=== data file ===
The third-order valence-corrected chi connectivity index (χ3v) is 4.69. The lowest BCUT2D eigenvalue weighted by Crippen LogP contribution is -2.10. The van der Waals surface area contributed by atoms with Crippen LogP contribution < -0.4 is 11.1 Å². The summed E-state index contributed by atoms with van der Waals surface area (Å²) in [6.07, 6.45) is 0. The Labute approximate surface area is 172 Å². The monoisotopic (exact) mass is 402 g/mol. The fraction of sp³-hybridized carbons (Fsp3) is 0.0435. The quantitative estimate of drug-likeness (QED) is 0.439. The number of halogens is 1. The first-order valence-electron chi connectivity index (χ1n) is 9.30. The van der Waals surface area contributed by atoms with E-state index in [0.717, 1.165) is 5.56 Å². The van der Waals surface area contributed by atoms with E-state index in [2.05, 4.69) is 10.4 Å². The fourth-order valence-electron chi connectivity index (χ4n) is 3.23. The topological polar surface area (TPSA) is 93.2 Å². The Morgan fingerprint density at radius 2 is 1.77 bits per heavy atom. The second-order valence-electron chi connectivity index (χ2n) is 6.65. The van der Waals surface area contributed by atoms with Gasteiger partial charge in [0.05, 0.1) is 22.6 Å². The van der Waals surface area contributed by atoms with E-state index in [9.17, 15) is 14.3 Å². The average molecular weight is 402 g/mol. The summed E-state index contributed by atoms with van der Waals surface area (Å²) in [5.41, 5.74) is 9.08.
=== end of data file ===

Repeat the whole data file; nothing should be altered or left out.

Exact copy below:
The third-order valence-corrected chi connectivity index (χ3v) is 4.69. The lowest BCUT2D eigenvalue weighted by Crippen LogP contribution is -2.10. The van der Waals surface area contributed by atoms with Crippen LogP contribution < -0.4 is 11.1 Å². The summed E-state index contributed by atoms with van der Waals surface area (Å²) in [6.07, 6.45) is 0. The Labute approximate surface area is 172 Å². The monoisotopic (exact) mass is 402 g/mol. The fraction of sp³-hybridized carbons (Fsp3) is 0.0435. The quantitative estimate of drug-likeness (QED) is 0.439. The number of halogens is 1. The first-order valence-electron chi connectivity index (χ1n) is 9.30. The van der Waals surface area contributed by atoms with E-state index in [0.717, 1.165) is 5.56 Å². The van der Waals surface area contributed by atoms with E-state index in [2.05, 4.69) is 10.4 Å². The fourth-order valence-electron chi connectivity index (χ4n) is 3.23. The topological polar surface area (TPSA) is 93.2 Å². The Morgan fingerprint density at radius 2 is 1.77 bits per heavy atom. The second-order valence-electron chi connectivity index (χ2n) is 6.65. The van der Waals surface area contributed by atoms with Gasteiger partial charge in [0.05, 0.1) is 22.6 Å². The van der Waals surface area contributed by atoms with E-state index in [9.17, 15) is 14.3 Å². The average molecular weight is 402 g/mol. The summed E-state index contributed by atoms with van der Waals surface area (Å²) in [5.41, 5.74) is 9.08.